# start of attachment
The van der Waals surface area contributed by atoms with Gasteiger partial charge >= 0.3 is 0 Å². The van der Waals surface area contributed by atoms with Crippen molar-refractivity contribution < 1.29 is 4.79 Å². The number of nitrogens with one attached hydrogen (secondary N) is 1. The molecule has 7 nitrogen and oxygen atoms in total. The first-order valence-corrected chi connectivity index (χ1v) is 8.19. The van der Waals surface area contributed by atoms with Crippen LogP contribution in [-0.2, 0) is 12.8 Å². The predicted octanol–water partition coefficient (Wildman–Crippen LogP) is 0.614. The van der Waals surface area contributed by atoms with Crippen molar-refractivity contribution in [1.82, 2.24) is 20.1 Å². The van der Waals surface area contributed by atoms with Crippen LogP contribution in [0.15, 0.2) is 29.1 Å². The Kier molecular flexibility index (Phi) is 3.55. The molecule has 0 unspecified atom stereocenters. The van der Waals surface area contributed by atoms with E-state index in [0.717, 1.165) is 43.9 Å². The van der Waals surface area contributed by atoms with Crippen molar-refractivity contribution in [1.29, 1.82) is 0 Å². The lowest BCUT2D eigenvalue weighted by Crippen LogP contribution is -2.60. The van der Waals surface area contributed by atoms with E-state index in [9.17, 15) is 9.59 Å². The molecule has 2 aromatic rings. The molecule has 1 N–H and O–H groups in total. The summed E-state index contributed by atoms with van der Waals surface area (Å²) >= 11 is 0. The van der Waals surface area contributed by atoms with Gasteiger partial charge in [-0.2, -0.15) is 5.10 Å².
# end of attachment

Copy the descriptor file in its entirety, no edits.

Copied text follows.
The van der Waals surface area contributed by atoms with Gasteiger partial charge >= 0.3 is 0 Å². The van der Waals surface area contributed by atoms with Crippen molar-refractivity contribution < 1.29 is 4.79 Å². The number of nitrogens with one attached hydrogen (secondary N) is 1. The molecule has 7 nitrogen and oxygen atoms in total. The first-order valence-corrected chi connectivity index (χ1v) is 8.19. The van der Waals surface area contributed by atoms with Crippen LogP contribution in [-0.2, 0) is 12.8 Å². The predicted octanol–water partition coefficient (Wildman–Crippen LogP) is 0.614. The van der Waals surface area contributed by atoms with Crippen molar-refractivity contribution in [1.82, 2.24) is 20.1 Å². The van der Waals surface area contributed by atoms with Crippen LogP contribution in [0.15, 0.2) is 29.1 Å². The Kier molecular flexibility index (Phi) is 3.55. The molecule has 0 unspecified atom stereocenters. The van der Waals surface area contributed by atoms with E-state index in [0.717, 1.165) is 43.9 Å². The van der Waals surface area contributed by atoms with Crippen molar-refractivity contribution in [1.29, 1.82) is 0 Å². The lowest BCUT2D eigenvalue weighted by Crippen LogP contribution is -2.60. The van der Waals surface area contributed by atoms with E-state index in [9.17, 15) is 9.59 Å². The molecule has 2 aromatic rings. The molecule has 1 N–H and O–H groups in total. The summed E-state index contributed by atoms with van der Waals surface area (Å²) >= 11 is 0. The van der Waals surface area contributed by atoms with Gasteiger partial charge in [-0.2, -0.15) is 5.10 Å².